It's a Friday evening on the Stanford campus, and as the sun sinks behind the Dish, the members of one student choral ensemble make their way to rehearsal.
Inside the appropriately named Harmony House where they hold rehearsals, the living room is already full of sound: Members greet each other with exclamations of joy; they giggle and hug and chatter excitedly. Yet when it's time to sing, the room falls silent. Twenty-two college students form a circle, standing shoulder to shoulder. Tall and short, dark-skinned and light, male and female; together they form the very picture of diversity and solidarity. Then they begin to sing a song of yearning and power and defiance. Bass, tenor, alto and soprano notes dance in the air like sparks, making the small room seem to shimmer. As the energy of the song builds, its soaring harmonies reflect the lyrics.
"You can blow out the candle,/but you can't blow out that fire./Once the flames begin to catch/the wind will blow them higher," the students sing, closing their eyes at the crescendos as if savoring them before they fade.
With a few weeks to go before their 25th anniversary concert, the 22 members of Talisman are focused; they spend hours each week rehearsing their repertoire, repeating the tougher phrases again and again until they sound just right.
Outside on the steps of Harmony House, publicity director Charlie Yang chats about the ensemble's history. Founded in 1990 and inspired by the Anti-Apartheid Movement, Talisman began by singing the songs of that struggle and of the African diaspora. The group has since expanded to include world music from a range of cultures.
"For me, the greatest part of Talisman is the sense of catharsis," says Yang, a sophomore who's majoring in human biology and who joined the group freshman year. He goes on to talk about "Shosholoza," a Zulu call-and-response song traditionally sung by workers boarding trains and heading to the diamond mines.
"Parts of it translate to 'move forward' -- it embodies that sense of progress," Yang says with a tone of somber respect. "The way we start the song, you can actually hear the train whistle in the chord." He lists some of the other songs in the group's repertoire: African-American spirituals, Native-American songs, a traditional Korean melody, a Taiwanese lullaby. Because of the nature of their songs, Yang explains, Talisman is often invited to sing at religious events and even memorial services.
"Helping people process emotions and give them space to think is really cool," he says. "It's such a privilege."
In the 2012 film, "Pitch Perfect," a reluctant college freshman with dreams of a career in the music industry finds her tribe in a group of social misfits who like to sing. The film's success was as unexpected as its story of a ho-hum vocal group updating its repertoire and going on to win a national championship; Jason Moore's directorial debut became the second-highest-grossing musical comedy of all time.
If it seems unlikely that a movie about college kids' choral competitions should have won such mass appeal, it's just as surprising that a cappella itself ever captured the hearts of so many. Yet at Stanford as at so many other universities, colleges and high schools around the world, the art of the small, instrument-free vocal ensemble has grown from a fringe element to a thriving subculture. It's a pastime as expressive of school spirit as football, and even more inclusive. It's the art form that equally embraces the misfits and the popular kids, the class clowns and the serious students. In a cappella, there's room for pretty much everyone.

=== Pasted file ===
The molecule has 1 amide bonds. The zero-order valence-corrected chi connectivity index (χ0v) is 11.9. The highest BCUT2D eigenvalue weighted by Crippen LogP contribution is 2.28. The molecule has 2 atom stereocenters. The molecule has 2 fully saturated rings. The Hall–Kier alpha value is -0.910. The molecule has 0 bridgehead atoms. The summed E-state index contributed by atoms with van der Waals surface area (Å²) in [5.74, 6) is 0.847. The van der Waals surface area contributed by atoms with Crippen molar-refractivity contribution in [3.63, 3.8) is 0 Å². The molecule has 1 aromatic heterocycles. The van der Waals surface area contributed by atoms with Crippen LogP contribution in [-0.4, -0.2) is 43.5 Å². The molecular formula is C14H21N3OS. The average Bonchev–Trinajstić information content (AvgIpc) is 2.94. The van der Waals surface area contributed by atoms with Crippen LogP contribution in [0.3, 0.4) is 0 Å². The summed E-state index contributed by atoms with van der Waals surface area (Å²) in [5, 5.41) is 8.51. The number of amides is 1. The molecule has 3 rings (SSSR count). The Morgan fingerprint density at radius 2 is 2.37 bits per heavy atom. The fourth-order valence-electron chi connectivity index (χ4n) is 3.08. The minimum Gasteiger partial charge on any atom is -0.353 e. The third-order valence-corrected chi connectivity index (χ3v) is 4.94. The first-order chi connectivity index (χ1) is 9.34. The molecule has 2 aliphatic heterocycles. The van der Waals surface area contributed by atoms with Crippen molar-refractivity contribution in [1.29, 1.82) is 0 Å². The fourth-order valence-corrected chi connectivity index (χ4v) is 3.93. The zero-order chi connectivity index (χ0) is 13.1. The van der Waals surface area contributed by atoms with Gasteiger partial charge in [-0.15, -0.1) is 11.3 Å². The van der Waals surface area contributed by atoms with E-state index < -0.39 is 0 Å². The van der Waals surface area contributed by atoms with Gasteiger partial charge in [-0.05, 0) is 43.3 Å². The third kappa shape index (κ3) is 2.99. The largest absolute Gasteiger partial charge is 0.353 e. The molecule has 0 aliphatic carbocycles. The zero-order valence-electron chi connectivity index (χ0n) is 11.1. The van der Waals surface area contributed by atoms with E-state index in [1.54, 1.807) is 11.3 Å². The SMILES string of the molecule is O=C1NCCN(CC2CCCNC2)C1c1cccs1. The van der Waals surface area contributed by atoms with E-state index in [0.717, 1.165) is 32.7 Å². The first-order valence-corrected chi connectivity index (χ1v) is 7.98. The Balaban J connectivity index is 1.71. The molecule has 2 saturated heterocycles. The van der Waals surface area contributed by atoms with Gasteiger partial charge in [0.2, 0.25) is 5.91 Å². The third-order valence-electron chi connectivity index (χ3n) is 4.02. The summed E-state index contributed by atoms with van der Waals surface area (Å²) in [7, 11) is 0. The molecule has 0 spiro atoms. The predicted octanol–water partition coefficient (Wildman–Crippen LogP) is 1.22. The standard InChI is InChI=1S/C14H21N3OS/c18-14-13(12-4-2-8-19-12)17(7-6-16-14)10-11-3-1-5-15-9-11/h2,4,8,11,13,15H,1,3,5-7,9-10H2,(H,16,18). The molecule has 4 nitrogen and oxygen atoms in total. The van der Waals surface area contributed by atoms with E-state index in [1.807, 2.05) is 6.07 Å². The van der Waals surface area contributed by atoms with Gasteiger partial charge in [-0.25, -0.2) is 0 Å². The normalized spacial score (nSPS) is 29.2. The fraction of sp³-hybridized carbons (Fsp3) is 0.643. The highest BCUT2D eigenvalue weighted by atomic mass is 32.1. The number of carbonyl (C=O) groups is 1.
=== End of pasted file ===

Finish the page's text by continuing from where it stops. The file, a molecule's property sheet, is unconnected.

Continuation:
A brief history: Originally a term used to describe solo or ensemble singing without instrumentation (the name is Italian for "in the manner of the chapel"), a cappella was primarily performed in religious settings until the early 20th century. In 1909, Yale University became home to The Whiffenpoofs, the nation's oldest a cappella ensemble and a hybrid between a traditional glee club and a vocal quartet. As the name, drawn from a popular Broadway song of the era, suggests, an irreverent attitude was key to the emerging collegiate a cappella style. Schools across the East Coast and Midwest began to form their own a cappella groups. Over the years, the musical styles of these groups shifted, absorbing the sound of the barbershop quartets of the 1930s and '40s, the doo-wop stylings of the '50s and '60s and the pop and rock music of the later 20th century.
Alongside the singing, many groups adopted other elements of performance including physical theater, skits and comic routines to keep college audiences entertained.
While today's a cappella groups share plenty in common with their early 20th-century predecessors, much has changed since the birth of collegiate a cappella, from the range of styles represented to the art form's visibility and competitive nature, to technological developments that have allowed the recording of professional albums.
According to a cappella producer and recording engineer Bill Hare, there are more than 3,000 collegiate a cappella groups in America today. Back in the late 1980s when he first began working with Stanford a cappella groups in his San Jose recording studio, Hare estimates there were about 150 such ensembles nationwide. The Grammy Award-winning producer is widely considered the patriarch of a cappella recording; he has recorded or mixed albums for many of the best a cappella groups around the world.
"I started with the Mendicants in 1988, and I've done just about every Stanford a cappella album since," Hare explained over the phone earlier this week. "Right this very moment I'm in the middle of the mix for Home Free, the winners of (NBC reality TV show) 'The Sing-Off' last year. I just got a Platinum record for working with (Texas-based a cappella group) Pentatonix. Stanford a cappella was where it all started for me."
Back in the late '80s, Hare explained, "No collegiate a cappella group's albums sounded that good because they weren't really thought of in a contemporary way. I realized these groups weren't recording barbershop quartets and choral music; they were recording stuff like Duran Duran. I thought, 'OK, if they're going to sing it that way, let's record it like pop music.'" His approach has since become the industry standard. Today, most Stanford a cappella groups have at least one album to their name; the Mendicants have nearly 30.
At the same time that Hare was pioneering a new way to record a cappella, the popularity of the form was taking off. On a national scale the Contemporary A Cappella Society of America (CASA) was founded in 1991 to promote interaction and collaboration between a cappella groups across the United States. Stylistically, a movement began away from traditional jazz arrangements and toward contemporary pop music, with vocal percussion styles like beatboxing becoming the norm.